Getchell will speak of the current litigation between the 28 states, including Virginia, and the U.S. Government, specifically:

 

  • The arguments against the constitutionality of the health care mandate are doctrinally modest.
  • The arguments in favor of Congress's power to require a citizen to purchase a good or service from another citizen lack principled limits and are therefore doctrinally extravagant.
  • The novelty of the claimed power gives rise to a presumption against Congress having the power.

 

PRS students testify at NH Legal Advice and Referral Center

Rockefeller Center Policy Research Shop students Zheng-Yi Yang '14, Danielle Unterschutz '14, and Ayushi Narayan '14 posing with Connie Rakowsky, Director of the New Hampshire Legal Advice and Referral Center in Concord, NH on February 8, 2012.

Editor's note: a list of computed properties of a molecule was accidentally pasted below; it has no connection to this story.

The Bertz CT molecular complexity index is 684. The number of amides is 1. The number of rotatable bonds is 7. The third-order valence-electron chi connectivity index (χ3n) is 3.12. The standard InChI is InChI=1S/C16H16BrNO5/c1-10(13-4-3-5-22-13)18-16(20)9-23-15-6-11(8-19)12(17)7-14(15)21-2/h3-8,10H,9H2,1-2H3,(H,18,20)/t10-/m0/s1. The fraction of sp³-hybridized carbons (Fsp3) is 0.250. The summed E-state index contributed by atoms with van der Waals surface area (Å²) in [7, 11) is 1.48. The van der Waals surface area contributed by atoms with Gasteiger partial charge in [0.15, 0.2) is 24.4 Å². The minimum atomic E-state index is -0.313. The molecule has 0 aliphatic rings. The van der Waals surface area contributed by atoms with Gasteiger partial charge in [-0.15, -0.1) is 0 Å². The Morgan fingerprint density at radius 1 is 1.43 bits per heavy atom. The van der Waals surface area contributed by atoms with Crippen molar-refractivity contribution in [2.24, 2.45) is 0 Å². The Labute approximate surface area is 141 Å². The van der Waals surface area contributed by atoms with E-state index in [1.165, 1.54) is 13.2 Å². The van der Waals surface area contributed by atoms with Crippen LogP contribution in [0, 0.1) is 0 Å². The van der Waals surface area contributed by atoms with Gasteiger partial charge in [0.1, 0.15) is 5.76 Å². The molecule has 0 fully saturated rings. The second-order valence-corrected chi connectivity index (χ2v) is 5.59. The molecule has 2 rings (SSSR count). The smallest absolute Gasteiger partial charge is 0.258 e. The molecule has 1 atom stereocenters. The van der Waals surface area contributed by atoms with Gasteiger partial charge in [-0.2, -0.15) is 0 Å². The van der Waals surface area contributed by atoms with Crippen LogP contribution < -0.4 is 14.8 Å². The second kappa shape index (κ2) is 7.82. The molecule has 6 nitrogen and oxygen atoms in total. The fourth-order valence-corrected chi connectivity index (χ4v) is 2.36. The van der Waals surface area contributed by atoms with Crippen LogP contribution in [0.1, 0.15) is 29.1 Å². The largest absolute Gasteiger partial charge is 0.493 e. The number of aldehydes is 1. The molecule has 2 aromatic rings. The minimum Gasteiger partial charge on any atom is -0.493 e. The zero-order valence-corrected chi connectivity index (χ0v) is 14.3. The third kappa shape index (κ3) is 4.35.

Yale Professor of International Law to Give Lecture on Thursday, January 12th at 4:30 PM

Yale Professor of International Law to give the Timbers ’37 Lecture addressing a crisis of accountability and legitimacy in international lawmaking.

Due to the unchecked power of the presidency by Congress, the Courts, and the citizens of the United States, America faces a crisis of accountability and legitimacy in international lawmaking.

  • How have we allowed the president to attain this limitless power?
  • How can we pass laws legitimately under the procedures outlined by the constitution with the insurmountable political and legal hurdles?
  • How can we check the president’s power and legitimize effective international lawmaking? 
  • Does our constitution provide a solution to the current crisis or must we revise the procedures framed by our founding fathers?